Contact: Joshua Fitzpatrick, (518) 455-3751
For Immediate Release:
Wednesday, January 9, 2008

Tedisco: Governor's Speech Struck A Conciliatory Tone, But Overtaxed New Yorkers Can't Afford $5.6 Billion In New Government Spending
Says while the Governor's speech hit many positive themes, its estimated $5.6 billion-dollar price tag is just too high

Characterizing Governor Eliot Spitzer's second State of the State Address as being a conciliatory speech that struck a welcome tone of humility, Assembly Minority Leader James Tedisco (R,C,I-Schenectady-Saratoga) asked if New Yorkers could really afford the speech's estimated $5.6 billion-dollar price tag.

"Former Governor Mario Cuomo was fond of saying that 'you campaign in poetry, but you govern in prose.' Today we heard some lofty rhetoric, but we don't need more words - we need a healthy dose of reality: overtaxed, overregulated, overburdened New Yorkers can't afford the billions in new government spending the Governor outlined in his speech today," Tedisco said.

"The Governor was correct in saying 'economic storm clouds are gathering' - they are. It's a 'perfect storm' of high taxes, gas prices and tolls that threatens to swamp New Yorkers who are already working harder and longer, just to keep their heads above water," Tedisco said.

"While I commend the Governor for admitting that property taxes are at a crisis level in New York State, I believe he should have gone further than just calling for a commission on enacting a property tax cap. Quite frankly, I don't think I've seen a punting unit called out that quickly since Super Bowl XXV," Tedisco stated.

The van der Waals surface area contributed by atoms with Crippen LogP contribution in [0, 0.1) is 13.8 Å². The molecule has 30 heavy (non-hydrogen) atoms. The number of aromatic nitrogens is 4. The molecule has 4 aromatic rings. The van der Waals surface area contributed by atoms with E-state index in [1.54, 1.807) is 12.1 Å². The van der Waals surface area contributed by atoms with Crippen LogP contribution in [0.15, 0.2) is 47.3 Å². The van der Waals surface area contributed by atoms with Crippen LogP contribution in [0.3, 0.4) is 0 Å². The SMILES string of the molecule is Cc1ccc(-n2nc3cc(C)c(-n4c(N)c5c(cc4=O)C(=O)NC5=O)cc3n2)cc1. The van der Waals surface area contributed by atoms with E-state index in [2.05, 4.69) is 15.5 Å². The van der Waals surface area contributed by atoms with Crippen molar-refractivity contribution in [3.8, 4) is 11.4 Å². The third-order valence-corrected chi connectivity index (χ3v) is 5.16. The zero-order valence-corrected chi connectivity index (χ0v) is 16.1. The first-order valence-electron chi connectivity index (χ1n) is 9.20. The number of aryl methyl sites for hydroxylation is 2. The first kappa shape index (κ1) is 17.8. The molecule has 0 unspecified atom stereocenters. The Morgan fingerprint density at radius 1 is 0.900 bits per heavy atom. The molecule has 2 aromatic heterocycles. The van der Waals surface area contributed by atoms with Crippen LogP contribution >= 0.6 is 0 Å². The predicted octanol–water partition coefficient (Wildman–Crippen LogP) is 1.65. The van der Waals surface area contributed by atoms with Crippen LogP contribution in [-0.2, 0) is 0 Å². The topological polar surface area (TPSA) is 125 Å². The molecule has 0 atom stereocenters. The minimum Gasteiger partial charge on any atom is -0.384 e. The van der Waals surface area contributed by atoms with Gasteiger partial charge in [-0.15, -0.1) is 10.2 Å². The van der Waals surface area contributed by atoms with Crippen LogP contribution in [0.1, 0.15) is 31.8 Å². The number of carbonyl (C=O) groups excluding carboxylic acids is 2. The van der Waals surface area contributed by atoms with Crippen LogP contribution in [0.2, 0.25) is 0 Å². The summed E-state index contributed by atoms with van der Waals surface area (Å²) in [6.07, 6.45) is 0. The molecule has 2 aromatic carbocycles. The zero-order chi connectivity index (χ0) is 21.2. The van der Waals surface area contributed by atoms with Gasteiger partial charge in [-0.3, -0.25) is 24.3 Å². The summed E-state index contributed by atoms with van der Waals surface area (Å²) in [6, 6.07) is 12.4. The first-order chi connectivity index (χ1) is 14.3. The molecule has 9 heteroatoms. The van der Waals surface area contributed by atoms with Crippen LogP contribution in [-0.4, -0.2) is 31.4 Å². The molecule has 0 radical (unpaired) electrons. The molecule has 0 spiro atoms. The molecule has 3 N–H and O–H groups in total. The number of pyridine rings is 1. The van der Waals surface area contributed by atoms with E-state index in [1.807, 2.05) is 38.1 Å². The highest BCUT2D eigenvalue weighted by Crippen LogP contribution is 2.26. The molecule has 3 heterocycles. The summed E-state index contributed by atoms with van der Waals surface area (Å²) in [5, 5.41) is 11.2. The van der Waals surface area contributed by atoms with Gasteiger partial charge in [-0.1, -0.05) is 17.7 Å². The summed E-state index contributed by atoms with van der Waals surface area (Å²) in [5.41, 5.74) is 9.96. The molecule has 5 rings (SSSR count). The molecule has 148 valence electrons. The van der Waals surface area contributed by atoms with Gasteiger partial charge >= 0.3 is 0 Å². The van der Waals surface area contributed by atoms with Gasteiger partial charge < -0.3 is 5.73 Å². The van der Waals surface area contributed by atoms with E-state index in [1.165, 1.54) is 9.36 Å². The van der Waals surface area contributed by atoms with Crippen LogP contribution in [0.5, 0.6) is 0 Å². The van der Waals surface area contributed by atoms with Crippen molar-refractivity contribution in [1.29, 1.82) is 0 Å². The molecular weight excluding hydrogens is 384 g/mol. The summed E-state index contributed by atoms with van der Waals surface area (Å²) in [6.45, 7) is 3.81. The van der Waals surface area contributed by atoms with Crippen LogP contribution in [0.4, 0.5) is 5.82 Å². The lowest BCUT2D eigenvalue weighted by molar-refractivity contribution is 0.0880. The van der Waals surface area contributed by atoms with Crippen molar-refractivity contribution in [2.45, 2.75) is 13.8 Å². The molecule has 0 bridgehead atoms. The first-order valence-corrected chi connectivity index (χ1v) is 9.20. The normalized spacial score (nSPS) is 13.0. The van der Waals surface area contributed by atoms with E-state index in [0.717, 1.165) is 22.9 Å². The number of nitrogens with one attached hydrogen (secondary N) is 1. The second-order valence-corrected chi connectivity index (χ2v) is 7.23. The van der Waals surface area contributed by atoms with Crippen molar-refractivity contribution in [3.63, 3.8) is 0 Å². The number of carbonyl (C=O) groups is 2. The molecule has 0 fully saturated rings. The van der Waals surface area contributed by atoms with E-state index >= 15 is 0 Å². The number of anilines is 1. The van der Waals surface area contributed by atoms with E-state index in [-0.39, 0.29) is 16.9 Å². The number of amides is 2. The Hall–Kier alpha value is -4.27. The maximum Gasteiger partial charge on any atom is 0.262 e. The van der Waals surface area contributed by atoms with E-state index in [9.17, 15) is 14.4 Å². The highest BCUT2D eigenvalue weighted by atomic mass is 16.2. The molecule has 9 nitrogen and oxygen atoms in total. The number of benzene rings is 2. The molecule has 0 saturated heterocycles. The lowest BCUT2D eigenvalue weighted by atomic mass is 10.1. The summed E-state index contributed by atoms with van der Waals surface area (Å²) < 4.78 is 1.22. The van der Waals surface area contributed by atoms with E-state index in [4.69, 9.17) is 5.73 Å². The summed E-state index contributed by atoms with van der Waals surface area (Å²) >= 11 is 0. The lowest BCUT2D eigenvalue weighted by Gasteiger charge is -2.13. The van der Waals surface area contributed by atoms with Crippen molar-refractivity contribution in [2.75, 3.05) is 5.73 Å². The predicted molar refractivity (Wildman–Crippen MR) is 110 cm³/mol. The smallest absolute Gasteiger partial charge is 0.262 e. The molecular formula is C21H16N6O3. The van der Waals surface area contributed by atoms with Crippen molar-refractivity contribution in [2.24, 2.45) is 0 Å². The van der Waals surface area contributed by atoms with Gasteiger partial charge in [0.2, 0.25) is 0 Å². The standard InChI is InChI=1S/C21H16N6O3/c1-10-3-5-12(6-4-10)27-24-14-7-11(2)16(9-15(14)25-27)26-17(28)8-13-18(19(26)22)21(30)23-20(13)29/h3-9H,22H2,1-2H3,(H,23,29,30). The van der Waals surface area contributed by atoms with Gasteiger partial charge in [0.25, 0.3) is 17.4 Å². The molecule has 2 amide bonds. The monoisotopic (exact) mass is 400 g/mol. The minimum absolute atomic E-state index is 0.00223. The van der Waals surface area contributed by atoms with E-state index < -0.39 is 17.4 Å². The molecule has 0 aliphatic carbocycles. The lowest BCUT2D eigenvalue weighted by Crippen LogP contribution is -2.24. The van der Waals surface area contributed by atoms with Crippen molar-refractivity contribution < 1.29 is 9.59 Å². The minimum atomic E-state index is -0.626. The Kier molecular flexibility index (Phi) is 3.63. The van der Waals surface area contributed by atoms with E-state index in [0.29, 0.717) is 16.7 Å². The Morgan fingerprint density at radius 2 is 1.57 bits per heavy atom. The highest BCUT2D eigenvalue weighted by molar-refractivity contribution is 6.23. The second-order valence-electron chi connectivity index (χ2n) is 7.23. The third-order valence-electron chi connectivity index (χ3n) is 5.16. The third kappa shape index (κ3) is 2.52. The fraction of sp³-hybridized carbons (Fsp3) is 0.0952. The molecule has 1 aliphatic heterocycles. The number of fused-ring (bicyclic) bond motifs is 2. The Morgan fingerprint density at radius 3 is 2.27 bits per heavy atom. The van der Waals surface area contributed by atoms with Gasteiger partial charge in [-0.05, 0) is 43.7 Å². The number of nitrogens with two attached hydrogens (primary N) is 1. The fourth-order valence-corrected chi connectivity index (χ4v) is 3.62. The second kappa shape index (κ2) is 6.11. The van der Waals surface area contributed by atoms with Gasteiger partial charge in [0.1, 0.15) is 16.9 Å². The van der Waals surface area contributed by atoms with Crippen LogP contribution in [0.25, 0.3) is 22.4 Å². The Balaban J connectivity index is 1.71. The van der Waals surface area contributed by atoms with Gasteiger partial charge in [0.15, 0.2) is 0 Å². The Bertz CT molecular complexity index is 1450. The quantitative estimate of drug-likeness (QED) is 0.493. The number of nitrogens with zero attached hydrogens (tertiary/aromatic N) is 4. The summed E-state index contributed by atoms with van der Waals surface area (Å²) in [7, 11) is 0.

"Because the need for a property tax cap is such an important issue, I think the Governor should have offered more details, more substance on what unfunded mandates he would have the Commission examine. I thought that warranted more discussion," Tedisco said.

"With all due respect to the Governor, I believe this issue has already been 'commissioned to death.' We already know what the problem is - a crippling, crushing property tax burden that hurts most those who can afford it the least. We can't allow a property tax cap to become bogged down in a commission. New Yorkers, literally, can't afford to wait any longer," Tedisco said.

"I also think it's important that, going forward, the Governor joins our Conference in recognizing that whether it's called a 'revenue enhancer,' 'loophole closure,' fee, surcharge or toll, anytime government reaches into the taxpayers' pockets to take more of their hard-earned money, where I come from, that's called a tax increase. When the Governor said in his speech today that he's held the line on taxes and even cut them, I think he might have forgotten about last year's approximate $661 million in so-called 'loophole closures' - which are, in fact, tax increases. Under that scrutiny, the Governor's claim doesn't hold much water," Tedisco said.

"Some of the items that the Governor called for - such as a SUNY/CUNY tuition credit for returning veterans and an expansion of the state's DNA Databank - are initiatives our Conference has advocated for, so we welcome the Governor to the effort. Throughout this session, where we can find common ground, we will work with this Governor. Where we disagree, we will say so in the hope that a positive dialog will bring us closer to solutions, closer to a better quality of life for all New Yorkers," Tedisco concluded.

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